Garner is a former high-ranking police officer. He retired as deputy chief in June 2019, according to member station KCUR. His campaign focused not on getting tough on crime but on improving economic equity and public services, particularly for people in neglected neighborhoods. "I am a forward thinker that wants to be a unifying force to facilitate opportunity, equity and hope," he told KCUR.
Alvin Bragg is Manhattan's new district attorney, the first Black person to hold the job
A native of Harlem, Alvin Bragg was most recently the chief deputy attorney general of New York State. He'll lead an office that's currently pursuing an investigation into former President Donald Trump's business practices. Former Manhattan District Attorney Cyrus Vance Jr. announced earlier this year that he would not seek a fourth term.
Bruce Harrell seizes a big lead in Seattle's mayoral race
Bruce Harrell would be the first Asian American and the second Black person to lead Seattle. All of the city's votes are not yet counted, but Harrell has 65% of the tally as of early Wednesday morning, compared with 35% for Lorena González, who would become the city's first Latina mayor if she manages to stage a comeback.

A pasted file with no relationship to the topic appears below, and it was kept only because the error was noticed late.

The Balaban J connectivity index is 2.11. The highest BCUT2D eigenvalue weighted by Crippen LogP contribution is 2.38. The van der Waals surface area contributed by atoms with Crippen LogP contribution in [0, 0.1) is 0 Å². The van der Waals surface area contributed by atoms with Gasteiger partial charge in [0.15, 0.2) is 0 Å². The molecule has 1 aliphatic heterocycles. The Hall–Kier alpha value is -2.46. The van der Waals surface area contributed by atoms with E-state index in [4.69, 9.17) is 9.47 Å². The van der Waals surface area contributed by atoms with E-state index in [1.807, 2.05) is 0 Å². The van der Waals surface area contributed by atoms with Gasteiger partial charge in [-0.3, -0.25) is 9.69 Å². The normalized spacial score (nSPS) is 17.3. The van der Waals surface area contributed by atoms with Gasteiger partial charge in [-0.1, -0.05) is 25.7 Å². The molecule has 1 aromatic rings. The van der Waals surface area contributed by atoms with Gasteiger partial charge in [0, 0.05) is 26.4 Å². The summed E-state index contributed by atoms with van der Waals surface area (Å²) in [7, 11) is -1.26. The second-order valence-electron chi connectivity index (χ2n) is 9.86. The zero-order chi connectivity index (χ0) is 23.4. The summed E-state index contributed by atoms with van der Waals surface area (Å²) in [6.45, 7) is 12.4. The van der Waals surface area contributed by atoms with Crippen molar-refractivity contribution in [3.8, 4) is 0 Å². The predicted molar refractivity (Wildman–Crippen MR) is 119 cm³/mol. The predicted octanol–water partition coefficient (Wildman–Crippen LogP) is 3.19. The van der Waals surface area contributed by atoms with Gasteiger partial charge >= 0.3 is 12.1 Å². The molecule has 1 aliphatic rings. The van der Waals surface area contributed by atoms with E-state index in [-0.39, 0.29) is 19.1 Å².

Harrell is a moderate who took González, a progressive, to task over her support for defunding the police. "I would say to the abolitionists and the defunders that we need to drive outcomes and invest in outcomes that we want," he said, according to member station KUOW. "We want culturally competent, de-escalating officers who take their oath of office in such a way that they will protect all communities."
It will be days before Seattle's vote is final, in part because ballots can still be mailed on Election Day. In recent years, no candidate has surmounted a 30% early deficit, The Seattle Times says. KUOW says, "Seattle's Election Night reflected a regional and national trend, of liberals getting trounced."